Preferential expression and frequent IgG responses of a tumor antigen, SOX5, in glioma patients

Authors

  • Ryo Ueda,

    1. Neuroimmunology Research Group, Keio University School of Medicine, Shinjuku-ku, Tokyo 160-8582, Japan
    2. Department of Neurosurgery, Keio University School of Medicine, Shinjuku-ku, Tokyo 160-8582, Japan
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  • Kazunari Yoshida,

    1. Department of Neurosurgery, Keio University School of Medicine, Shinjuku-ku, Tokyo 160-8582, Japan
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  • Takeshi Kawase,

    1. Department of Neurosurgery, Keio University School of Medicine, Shinjuku-ku, Tokyo 160-8582, Japan
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  • Yutaka Kawakami,

    1. Division of Cellular Signaling, Institute for Advanced Medical Research, Keio University School of Medicine, Shinjuku-ku, Tokyo 160-8582, Japan
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  • Masahiro Toda

    Corresponding author
    1. Neuroimmunology Research Group, Keio University School of Medicine, Shinjuku-ku, Tokyo 160-8582, Japan
    2. Department of Neurosurgery, Keio University School of Medicine, Shinjuku-ku, Tokyo 160-8582, Japan
    • Neuroimmunology Research Group and Department of Neurosurgery, Keio University School of Medicine, Shinjuku-ku, Tokyo 160-8582, Japan
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Abstract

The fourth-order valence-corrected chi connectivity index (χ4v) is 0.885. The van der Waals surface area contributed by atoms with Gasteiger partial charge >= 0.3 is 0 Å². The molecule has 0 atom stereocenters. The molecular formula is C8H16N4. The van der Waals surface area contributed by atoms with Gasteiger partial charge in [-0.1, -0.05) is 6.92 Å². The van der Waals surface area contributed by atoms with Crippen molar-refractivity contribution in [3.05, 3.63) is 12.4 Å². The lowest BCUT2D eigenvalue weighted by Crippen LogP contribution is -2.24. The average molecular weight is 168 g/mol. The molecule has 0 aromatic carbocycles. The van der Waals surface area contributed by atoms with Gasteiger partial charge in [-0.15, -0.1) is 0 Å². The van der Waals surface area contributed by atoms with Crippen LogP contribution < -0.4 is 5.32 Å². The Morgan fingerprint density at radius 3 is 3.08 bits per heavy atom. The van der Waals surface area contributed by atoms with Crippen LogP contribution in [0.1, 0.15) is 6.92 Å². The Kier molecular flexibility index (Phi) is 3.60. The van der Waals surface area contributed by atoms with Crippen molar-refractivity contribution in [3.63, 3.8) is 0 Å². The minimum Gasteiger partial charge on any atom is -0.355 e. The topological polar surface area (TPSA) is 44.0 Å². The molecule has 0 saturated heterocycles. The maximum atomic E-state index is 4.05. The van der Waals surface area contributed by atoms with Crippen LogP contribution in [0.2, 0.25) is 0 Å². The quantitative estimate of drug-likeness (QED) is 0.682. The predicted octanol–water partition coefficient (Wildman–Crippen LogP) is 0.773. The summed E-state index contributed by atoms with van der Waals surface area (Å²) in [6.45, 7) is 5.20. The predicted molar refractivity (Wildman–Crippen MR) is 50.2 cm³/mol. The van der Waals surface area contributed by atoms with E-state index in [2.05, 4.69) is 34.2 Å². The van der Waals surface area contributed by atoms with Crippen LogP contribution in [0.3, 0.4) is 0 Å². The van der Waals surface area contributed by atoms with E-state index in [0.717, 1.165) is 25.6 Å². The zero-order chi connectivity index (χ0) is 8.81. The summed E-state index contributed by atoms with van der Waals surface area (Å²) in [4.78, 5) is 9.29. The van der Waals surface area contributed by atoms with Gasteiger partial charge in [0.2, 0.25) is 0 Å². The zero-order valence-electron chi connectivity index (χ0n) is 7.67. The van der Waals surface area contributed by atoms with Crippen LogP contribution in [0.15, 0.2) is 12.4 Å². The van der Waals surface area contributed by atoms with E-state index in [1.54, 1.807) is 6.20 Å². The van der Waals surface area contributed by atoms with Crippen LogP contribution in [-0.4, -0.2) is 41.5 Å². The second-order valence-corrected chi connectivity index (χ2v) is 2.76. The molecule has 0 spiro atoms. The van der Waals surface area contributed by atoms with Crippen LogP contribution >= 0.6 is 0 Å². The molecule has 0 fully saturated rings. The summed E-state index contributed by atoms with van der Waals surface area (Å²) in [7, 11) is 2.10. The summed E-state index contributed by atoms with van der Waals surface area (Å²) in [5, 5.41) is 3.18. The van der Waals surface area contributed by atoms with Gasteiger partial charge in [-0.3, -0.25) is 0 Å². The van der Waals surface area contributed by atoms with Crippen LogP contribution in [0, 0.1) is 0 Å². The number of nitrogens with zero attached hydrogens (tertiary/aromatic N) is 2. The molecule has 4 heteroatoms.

We previously reported to identify SOX5 as a glioma antigen by serological screening using a testis cDNA library. The present study was designed to analyze SOX5 expression, its immunoreactivity, and the correlation between SOX5 IgG responses and clinical features in glioma patients to evaluate the possibility of its use as a diagnostic marker. Quantitative RT-PCR and Western blot analysis revealed that SOX5 was expressed in glioma tissues, but not in normal adult tissues, except in the testis. An immunohistochemical analysis showed that SOX5 was expressed in glioma cells, but only a few SOX5-positive cells were detected in non-neoplastic tissues from the cerebral cortex. IgG antibodies against SOX5 were detected in sera from 8 of the 27 glioma patients (27.6%), 0 of the 14 patients with other brain diseases (0%), 1 of the 54 other cancer patients (1.9%) and 1 of the 37 healthy individuals (2.7%). Patients with glioblastoma (GBM) who showed IgG responses against SOX5 exhibited significantly better survival periods than GBM patients without SOX5 antibodies. In summary, SOX5 is aberrantly expressed in glioma and can be recognized as a glioma antigen using IgGs from the sera of glioma patients. Furthermore, there is a statistically significant correlation between the presence of SOX5 IgGs and survival in GBM patients, suggesting that the glioma antigen SOX5 may be useful not only as a diagnostic marker, but also as a prognositic marker in glioma patients. © 2007 Wiley-Liss, Inc.

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